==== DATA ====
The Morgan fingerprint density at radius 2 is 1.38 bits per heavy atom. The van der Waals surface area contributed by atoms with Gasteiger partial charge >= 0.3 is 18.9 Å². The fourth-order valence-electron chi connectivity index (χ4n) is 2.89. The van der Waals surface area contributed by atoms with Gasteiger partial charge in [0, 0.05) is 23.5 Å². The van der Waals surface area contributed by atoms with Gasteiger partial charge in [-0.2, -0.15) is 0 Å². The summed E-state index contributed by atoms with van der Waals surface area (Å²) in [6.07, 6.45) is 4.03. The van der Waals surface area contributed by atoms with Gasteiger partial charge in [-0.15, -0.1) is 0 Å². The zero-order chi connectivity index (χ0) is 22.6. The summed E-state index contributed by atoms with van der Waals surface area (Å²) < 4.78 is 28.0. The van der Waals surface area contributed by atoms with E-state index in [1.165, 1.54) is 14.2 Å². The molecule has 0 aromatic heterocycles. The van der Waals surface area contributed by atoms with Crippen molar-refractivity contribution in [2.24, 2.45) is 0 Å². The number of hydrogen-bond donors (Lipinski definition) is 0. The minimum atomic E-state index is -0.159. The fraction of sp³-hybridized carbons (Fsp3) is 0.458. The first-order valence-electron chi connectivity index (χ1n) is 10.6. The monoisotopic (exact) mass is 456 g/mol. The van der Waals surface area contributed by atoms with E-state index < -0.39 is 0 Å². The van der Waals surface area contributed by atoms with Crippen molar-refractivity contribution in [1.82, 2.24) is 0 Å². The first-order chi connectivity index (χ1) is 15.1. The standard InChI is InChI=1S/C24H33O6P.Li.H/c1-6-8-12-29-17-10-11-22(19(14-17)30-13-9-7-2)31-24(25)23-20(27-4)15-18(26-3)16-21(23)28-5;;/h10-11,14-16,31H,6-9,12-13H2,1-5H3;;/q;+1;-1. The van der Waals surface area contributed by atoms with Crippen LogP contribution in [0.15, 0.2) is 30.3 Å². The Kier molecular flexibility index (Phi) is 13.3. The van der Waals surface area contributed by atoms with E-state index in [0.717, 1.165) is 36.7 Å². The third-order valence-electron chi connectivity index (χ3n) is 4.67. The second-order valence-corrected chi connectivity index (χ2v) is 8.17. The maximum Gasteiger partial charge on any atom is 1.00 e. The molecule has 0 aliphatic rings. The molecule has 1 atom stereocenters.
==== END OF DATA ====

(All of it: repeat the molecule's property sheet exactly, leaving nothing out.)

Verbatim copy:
The Morgan fingerprint density at radius 2 is 1.38 bits per heavy atom. The van der Waals surface area contributed by atoms with Gasteiger partial charge >= 0.3 is 18.9 Å². The fourth-order valence-electron chi connectivity index (χ4n) is 2.89. The van der Waals surface area contributed by atoms with Gasteiger partial charge in [0, 0.05) is 23.5 Å². The van der Waals surface area contributed by atoms with Gasteiger partial charge in [-0.2, -0.15) is 0 Å². The summed E-state index contributed by atoms with van der Waals surface area (Å²) in [6.07, 6.45) is 4.03. The van der Waals surface area contributed by atoms with Gasteiger partial charge in [-0.15, -0.1) is 0 Å². The zero-order chi connectivity index (χ0) is 22.6. The summed E-state index contributed by atoms with van der Waals surface area (Å²) < 4.78 is 28.0. The van der Waals surface area contributed by atoms with E-state index in [1.165, 1.54) is 14.2 Å². The molecule has 0 aromatic heterocycles. The van der Waals surface area contributed by atoms with Crippen molar-refractivity contribution in [2.24, 2.45) is 0 Å². The number of hydrogen-bond donors (Lipinski definition) is 0. The minimum atomic E-state index is -0.159. The fraction of sp³-hybridized carbons (Fsp3) is 0.458. The first-order valence-electron chi connectivity index (χ1n) is 10.6. The monoisotopic (exact) mass is 456 g/mol. The van der Waals surface area contributed by atoms with E-state index < -0.39 is 0 Å². The van der Waals surface area contributed by atoms with Crippen molar-refractivity contribution in [1.82, 2.24) is 0 Å². The first-order chi connectivity index (χ1) is 15.1. The standard InChI is InChI=1S/C24H33O6P.Li.H/c1-6-8-12-29-17-10-11-22(19(14-17)30-13-9-7-2)31-24(25)23-20(27-4)15-18(26-3)16-21(23)28-5;;/h10-11,14-16,31H,6-9,12-13H2,1-5H3;;/q;+1;-1. The van der Waals surface area contributed by atoms with Crippen LogP contribution in [0.15, 0.2) is 30.3 Å². The Kier molecular flexibility index (Phi) is 13.3. The van der Waals surface area contributed by atoms with E-state index in [0.717, 1.165) is 36.7 Å². The third-order valence-electron chi connectivity index (χ3n) is 4.67. The second-order valence-corrected chi connectivity index (χ2v) is 8.17. The maximum Gasteiger partial charge on any atom is 1.00 e. The molecule has 0 aliphatic rings. The molecule has 1 atom stereocenters.